I played Alien: Isolation at the Oculus booth at E3 last week. Alien is a high-end experiment in the genre I’ve been calling “exploratory first-person horror” for the last few years. Mechanically, it’s a lot like Slender or the hiding bits of Amnesia: you are running around a dark space ship with an obfuscated radar, hiding from the deadly alien that is prowling somewhere in the shadows. If the alien catches up to you, it’s an immediate, grisly game over. The presentation is dark and the tension is high and, as exploratory first-person horror games go, this one probably has the best production values of anything I’ve played. It’s a good, tight horror game. But as a VR experience, it’s absolutely jaw-dropping.
It’s not that the VR experience is completely convincing. There are a lot of technical problems left to solve. The resolution should be higher, and it’s hard to reconcile the direction that your character should move when you press up on the analog stick (moving the way you are looking felt weird, at least to me). Any time the game took camera control away from me, even for a moment, I started to feel queasy in my stomach. And it’s not clear exactly how this will scale to more complicated games.
Because it’s imperfect, the VR version of Alien felt a bit a Disneyland ride to me; a not-entirely-real world that was trying its best to be convincing. But here’s the thing: I was there. The world might be fake, but I was standing in the middle of it. The “sense of presence,” (to use Thomas Grip’s term) is so strong that I quickly forgot about the details of the environment and concentrated on hiding in a tiny ventilation shaft while the flashing dot on my low-tech radar passed dangerously close. With VR, even though the tech and presentation have a lot of room for improvement, the feeling of being inside the world is astounding. And it makes the horror of this kind of game work almost immediately. Grown men and women sitting near me were literally screaming as they played.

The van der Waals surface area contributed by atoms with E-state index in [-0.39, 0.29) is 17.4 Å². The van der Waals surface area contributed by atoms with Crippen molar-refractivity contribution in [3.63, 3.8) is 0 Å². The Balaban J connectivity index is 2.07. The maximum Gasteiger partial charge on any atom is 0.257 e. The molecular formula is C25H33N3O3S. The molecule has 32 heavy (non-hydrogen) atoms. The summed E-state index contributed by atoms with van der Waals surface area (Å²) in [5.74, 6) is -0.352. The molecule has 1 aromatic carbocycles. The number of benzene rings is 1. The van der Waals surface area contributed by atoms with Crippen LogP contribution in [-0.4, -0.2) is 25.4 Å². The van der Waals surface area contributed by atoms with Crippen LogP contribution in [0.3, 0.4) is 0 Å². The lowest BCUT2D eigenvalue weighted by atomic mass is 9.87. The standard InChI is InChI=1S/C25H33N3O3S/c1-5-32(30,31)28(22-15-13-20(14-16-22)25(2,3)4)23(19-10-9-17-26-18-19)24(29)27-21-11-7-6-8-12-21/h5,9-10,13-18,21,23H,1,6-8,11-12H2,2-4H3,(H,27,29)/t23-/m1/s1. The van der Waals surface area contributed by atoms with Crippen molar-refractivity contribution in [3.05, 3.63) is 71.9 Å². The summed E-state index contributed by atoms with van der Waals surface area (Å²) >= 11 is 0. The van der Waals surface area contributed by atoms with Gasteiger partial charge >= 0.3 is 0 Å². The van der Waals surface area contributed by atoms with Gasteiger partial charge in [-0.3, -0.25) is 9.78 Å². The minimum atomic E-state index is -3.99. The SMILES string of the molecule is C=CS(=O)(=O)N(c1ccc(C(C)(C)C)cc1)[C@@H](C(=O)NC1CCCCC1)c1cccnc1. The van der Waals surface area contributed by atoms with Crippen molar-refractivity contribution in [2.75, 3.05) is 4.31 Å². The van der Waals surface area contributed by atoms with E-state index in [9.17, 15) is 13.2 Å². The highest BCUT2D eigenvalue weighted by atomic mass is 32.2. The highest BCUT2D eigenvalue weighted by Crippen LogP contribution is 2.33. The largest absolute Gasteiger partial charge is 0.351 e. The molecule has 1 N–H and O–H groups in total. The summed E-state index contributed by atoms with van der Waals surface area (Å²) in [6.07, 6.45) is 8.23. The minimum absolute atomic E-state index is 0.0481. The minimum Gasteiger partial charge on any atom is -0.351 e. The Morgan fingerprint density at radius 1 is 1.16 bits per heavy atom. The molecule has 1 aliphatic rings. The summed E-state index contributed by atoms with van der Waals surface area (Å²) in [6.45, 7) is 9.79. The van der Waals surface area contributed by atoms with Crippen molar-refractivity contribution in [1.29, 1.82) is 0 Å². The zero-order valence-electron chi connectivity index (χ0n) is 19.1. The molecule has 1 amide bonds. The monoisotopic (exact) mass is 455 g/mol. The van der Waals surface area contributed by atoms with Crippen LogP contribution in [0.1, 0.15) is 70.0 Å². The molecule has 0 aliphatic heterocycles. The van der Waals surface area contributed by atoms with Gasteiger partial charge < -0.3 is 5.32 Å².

Speaking of Thomas Grip, I chatted with him at the annual Game Developer’s Conference this year. He’s hard at work on SOMA, which, from the little I’ve seen, is going to be the best horror game available on a console for a long while. One of the things we discussed was the ways in which that sense of presence is built (or, in many cases, destroyed). Sense of presence goes beyond suspension of disbelief; it is the feeling that the world is real, that you are in it, and that the consequences of your actions are therefore meaningful. It’s an incredibly hard feeling to create; most games don’t manage it. Those that do are often horror games, and those horror games are the best horror games.
But with VR, the sense of presence is almost free. The world, even when rendered imperfectly, is immediately believable. Though your brain knows that you’re sitting in a chair with a cumbersome mask on, it’s very hard to actually interact with the real world. Even reaching out my hand to pick up a controller from the desk is hard for me to do without closing my eyes. The visuals your brain is getting are strongly sending you the message that you are somewhere else, and the easiest thing to do is just believe that.
As I mentioned above, there’s still a lot of technical hurtles. The biggest, I think, is character movement. You can’t very well get up and walk around with a giant screen stuck to your face, but your character in the game needs to move freely. This disconnect between your real movement and the in-game movement is jarring because there’s no such disconnect between your head movement and your view. My biggest beef with Alien is that movement felt unnatural. It wasn’t unplayable, but it hurt the sense of presence. It felt like I was just a disembodied head flying through space.
But these issues will be solved. In fact, I’m sure the all-star dream team of developers that Oculus has assembled is hard at work on solving this sort of problem right now. But even at its current state, VR for horror is incredibly compelling. I am tempted to claim that it will be, for the types of games that work in VR, the best possible way to play horror games in the future.